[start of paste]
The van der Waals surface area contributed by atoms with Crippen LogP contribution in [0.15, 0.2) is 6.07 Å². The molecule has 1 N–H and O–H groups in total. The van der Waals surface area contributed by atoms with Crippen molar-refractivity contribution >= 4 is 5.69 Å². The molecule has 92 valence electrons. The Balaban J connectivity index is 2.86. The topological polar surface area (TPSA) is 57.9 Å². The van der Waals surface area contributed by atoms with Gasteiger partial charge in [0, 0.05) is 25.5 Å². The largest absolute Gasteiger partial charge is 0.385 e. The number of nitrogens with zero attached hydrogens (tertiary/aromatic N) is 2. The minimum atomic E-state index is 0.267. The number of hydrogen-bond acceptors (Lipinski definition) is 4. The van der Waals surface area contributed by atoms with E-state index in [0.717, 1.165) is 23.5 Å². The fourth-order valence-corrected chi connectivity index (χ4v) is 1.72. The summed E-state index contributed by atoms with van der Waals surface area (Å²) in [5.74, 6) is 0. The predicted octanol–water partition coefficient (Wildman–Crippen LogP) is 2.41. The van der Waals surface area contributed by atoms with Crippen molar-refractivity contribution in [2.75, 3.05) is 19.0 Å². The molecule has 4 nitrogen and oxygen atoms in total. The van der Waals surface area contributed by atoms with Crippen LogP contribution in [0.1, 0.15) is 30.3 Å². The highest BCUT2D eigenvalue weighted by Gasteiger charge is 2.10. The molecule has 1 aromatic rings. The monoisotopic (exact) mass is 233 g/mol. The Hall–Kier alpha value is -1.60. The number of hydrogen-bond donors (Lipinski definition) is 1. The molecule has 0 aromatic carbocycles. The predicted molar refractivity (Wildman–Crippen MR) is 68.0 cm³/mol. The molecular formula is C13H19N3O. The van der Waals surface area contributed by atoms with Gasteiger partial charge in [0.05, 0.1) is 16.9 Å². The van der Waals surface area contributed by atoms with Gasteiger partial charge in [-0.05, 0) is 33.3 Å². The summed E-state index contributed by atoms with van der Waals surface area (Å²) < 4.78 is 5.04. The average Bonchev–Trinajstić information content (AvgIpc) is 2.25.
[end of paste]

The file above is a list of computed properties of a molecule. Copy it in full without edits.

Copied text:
The van der Waals surface area contributed by atoms with Crippen LogP contribution in [0.15, 0.2) is 6.07 Å². The molecule has 1 N–H and O–H groups in total. The van der Waals surface area contributed by atoms with Crippen molar-refractivity contribution >= 4 is 5.69 Å². The molecule has 92 valence electrons. The Balaban J connectivity index is 2.86. The topological polar surface area (TPSA) is 57.9 Å². The van der Waals surface area contributed by atoms with Gasteiger partial charge in [0, 0.05) is 25.5 Å². The largest absolute Gasteiger partial charge is 0.385 e. The number of nitrogens with zero attached hydrogens (tertiary/aromatic N) is 2. The minimum atomic E-state index is 0.267. The number of hydrogen-bond acceptors (Lipinski definition) is 4. The van der Waals surface area contributed by atoms with E-state index in [0.717, 1.165) is 23.5 Å². The fourth-order valence-corrected chi connectivity index (χ4v) is 1.72. The summed E-state index contributed by atoms with van der Waals surface area (Å²) in [5.74, 6) is 0. The predicted octanol–water partition coefficient (Wildman–Crippen LogP) is 2.41. The van der Waals surface area contributed by atoms with Crippen molar-refractivity contribution in [2.75, 3.05) is 19.0 Å². The molecule has 4 nitrogen and oxygen atoms in total. The van der Waals surface area contributed by atoms with Crippen LogP contribution in [0.1, 0.15) is 30.3 Å². The highest BCUT2D eigenvalue weighted by Gasteiger charge is 2.10. The molecule has 1 aromatic rings. The monoisotopic (exact) mass is 233 g/mol. The Hall–Kier alpha value is -1.60. The number of hydrogen-bond donors (Lipinski definition) is 1. The molecule has 0 aromatic carbocycles. The predicted molar refractivity (Wildman–Crippen MR) is 68.0 cm³/mol. The molecular formula is C13H19N3O. The van der Waals surface area contributed by atoms with Gasteiger partial charge in [0.05, 0.1) is 16.9 Å². The van der Waals surface area contributed by atoms with Gasteiger partial charge in [-0.05, 0) is 33.3 Å². The summed E-state index contributed by atoms with van der Waals surface area (Å²) < 4.78 is 5.04. The average Bonchev–Trinajstić information content (AvgIpc) is 2.25.